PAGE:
We have all felt the benefits of a good nights sleep. Take advantage of the powerful recovery powers of sleep during your stroke rehabilitation program to make the most of your recovery. How much sleep on average are you currently getting? Leave your comments below.

Importance of Stroke Rehabilitation for stroke recovery

Besides being the number 3 killer in the world, stroke is the leading cause of serious, long-term disability. Mental and physical disability is common among stroke survivors. Stroke rehabilitation should not stop when you are discharged from the hospital. Successful rehabilitation depends on a variety of factors. The start time of the rehabilitation, the severity of the brain injury and the stroke survivors attitude are all important factors. The support and cooperation of family and friends and the skill of the rehabilitation team also play a large role.

Regaining independence and function is the main goal of rehabilitation with stroke survivors. A large focus is usually on improving physical abilities. Old everyday tasks and skills will have to be re-learnt or new modified skills will have to be learnt to adapt to the new functioning capabilities of the survivor. Because in most cases post stroke their will be a large decline in the amount of movement being done, the maintenance of the physical body is also very important. Stroke rehabilitation can start early while the survivor is still in the hospital. You want to prevent secondary problems such as stiff joints, second stroke and bedsores etc.

Importance of Stroke Rehabilitation

Importance of Stroke Rehabilitation

The support of the family during the stroke rehabilitation process is vitally important. Family support and participation is a huge factor in the success of recovery. A positive attitude and knowledge of what to expect can make a huge difference. Family members should educate themselves as much as possible to try and understand what the stroke survivor has been through and appreciate the psychological repercussions of having a stroke.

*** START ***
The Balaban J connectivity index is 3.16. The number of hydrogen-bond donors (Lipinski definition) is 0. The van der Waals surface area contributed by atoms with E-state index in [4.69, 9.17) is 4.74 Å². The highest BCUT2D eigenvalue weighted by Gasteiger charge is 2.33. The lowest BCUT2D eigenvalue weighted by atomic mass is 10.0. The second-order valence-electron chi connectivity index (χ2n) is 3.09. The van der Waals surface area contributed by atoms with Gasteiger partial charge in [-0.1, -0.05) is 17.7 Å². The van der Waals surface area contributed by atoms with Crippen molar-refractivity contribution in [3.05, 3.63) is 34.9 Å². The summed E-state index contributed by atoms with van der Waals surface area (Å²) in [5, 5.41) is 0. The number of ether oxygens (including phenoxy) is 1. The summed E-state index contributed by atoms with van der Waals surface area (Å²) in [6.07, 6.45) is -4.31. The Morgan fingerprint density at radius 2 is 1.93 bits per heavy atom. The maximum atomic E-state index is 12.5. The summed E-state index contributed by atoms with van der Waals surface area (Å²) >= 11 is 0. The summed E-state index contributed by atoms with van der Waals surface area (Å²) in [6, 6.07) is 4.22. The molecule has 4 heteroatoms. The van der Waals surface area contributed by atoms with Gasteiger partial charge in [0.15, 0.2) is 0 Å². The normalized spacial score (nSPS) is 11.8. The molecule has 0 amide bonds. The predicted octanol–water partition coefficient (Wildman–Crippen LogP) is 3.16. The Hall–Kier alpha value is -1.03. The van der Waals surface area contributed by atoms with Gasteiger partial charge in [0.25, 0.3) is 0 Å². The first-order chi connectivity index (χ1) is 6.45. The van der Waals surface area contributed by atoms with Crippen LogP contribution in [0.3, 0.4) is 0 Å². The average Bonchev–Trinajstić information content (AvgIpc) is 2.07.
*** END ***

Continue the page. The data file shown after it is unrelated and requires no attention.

Stroke rehabilitation can be performed in may different places. Inpatient and outpatient facilities are usually found in larger hospitals. There are some skilled nursing facilities that offer stroke rehabilitation. Home-based rehabilitation programs are also an option for stroke survivors and are beneficial because they can save on therapy and transportation costs. They can also allow a more flexible rehab schedule.

The length of rehabilitation will of course depend on many factors. The severity of the stroke suffered, the pre-existing health of the patient and age of the patient all must be taken into consideration. Usually stroke survivors will have a period of contact with some in-house rehabilitation. This is usually followed up with therapy of some sort at an outside facility for several weeks or months. For some rehabilitation can be a long road ahead. Therefore, it is important that stroke rehabilitation is continued at home after they have finished their therapy at a rehabiliation center.